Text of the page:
How do you achieve this change?
Simply by announcing a plan to increase gas taxes by a flat rate 50cts/gallon every year for the next eight years.
With prices now at $1.85/gallon, this would increase the price to $2.35, which still seems cheap after this Summer. After 8 years the price would be $5.85 a gallon, pretty much where European prices are now.
Why over eight years? Because this would allow the consumers to change out their cars in the full knowledge of minimum future gas prices, which will direct the buyer to give much greater emphasis on fuel economy.
Secondly, the automakers knowing that the price of gas will get to this level will redirect their Rand D to fuel efficiency, and retool their plants to make more efficient (which means lighter and smaller) cars because that is what the market will be demanding.
The average consumption of US vehicles would be close to the current European Norm, which would reduce total oil consumption by 15%, and imports by 25%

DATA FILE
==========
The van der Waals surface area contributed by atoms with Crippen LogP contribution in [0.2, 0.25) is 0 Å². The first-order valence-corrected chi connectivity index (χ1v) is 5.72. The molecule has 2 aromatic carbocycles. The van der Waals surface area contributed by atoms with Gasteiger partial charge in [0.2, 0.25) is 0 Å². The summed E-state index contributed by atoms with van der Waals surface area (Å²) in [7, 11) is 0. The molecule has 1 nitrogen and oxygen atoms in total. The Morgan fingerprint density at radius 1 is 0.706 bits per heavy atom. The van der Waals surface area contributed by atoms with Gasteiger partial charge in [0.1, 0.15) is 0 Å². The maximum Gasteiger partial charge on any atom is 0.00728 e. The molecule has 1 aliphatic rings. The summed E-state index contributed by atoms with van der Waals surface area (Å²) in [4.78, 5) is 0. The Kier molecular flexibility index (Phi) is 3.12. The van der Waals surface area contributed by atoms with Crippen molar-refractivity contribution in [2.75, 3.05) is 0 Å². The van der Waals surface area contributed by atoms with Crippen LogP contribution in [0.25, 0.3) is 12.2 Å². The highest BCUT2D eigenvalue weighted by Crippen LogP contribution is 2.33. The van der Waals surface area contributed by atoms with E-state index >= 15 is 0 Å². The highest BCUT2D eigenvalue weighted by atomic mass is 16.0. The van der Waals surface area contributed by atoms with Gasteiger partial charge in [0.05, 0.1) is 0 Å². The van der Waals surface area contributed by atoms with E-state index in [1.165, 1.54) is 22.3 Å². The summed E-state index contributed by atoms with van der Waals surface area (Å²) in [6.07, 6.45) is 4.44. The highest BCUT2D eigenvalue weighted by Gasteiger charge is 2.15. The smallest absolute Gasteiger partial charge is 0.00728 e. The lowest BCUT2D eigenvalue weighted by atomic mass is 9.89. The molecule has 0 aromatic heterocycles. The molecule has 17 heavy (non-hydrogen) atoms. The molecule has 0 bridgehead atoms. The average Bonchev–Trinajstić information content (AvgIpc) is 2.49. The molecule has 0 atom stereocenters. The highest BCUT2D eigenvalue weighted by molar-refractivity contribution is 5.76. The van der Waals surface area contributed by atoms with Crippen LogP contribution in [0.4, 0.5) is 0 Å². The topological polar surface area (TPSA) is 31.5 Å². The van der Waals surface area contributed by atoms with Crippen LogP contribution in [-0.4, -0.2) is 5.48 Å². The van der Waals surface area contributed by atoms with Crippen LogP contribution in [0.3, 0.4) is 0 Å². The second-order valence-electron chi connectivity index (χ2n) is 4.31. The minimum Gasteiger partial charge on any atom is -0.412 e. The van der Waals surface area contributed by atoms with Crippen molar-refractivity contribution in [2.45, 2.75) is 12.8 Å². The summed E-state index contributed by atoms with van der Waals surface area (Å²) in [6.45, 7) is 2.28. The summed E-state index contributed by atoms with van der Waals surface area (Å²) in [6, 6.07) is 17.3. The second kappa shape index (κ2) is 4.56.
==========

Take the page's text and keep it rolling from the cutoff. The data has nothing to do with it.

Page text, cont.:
There would be a corresponding reduction in CO2 emmissions.
The US would have an auto industry capable of exporting its products to Europe ( which apart from a few exceptions is not the case now).
People would factor in the cost of gas in other decisions, like where they live and their commute, which would disincentivise long distance travel. People would tend to move closer to their work, and the higher cost would be offset (to a certain degree) by the gas savings from the shorter commute
Economic actors ( companies, towns, government) would be more conscious of the spatial implications of their location decisions and planning decisions, creating nodes of activity closer to centres of population.
If you are really lucky, you would see a pushback against the bigbox stores, and the reappearance of real town centres and community based shops and activities.
And one last benefit, a 15% decrease in US Oil demand will have the impact of holding oil prices down over time - this equates to around 4% of world supply as of today. Economics 101
The Straw Man arguements
1) "This is regressive - it disproportionately hurts the poor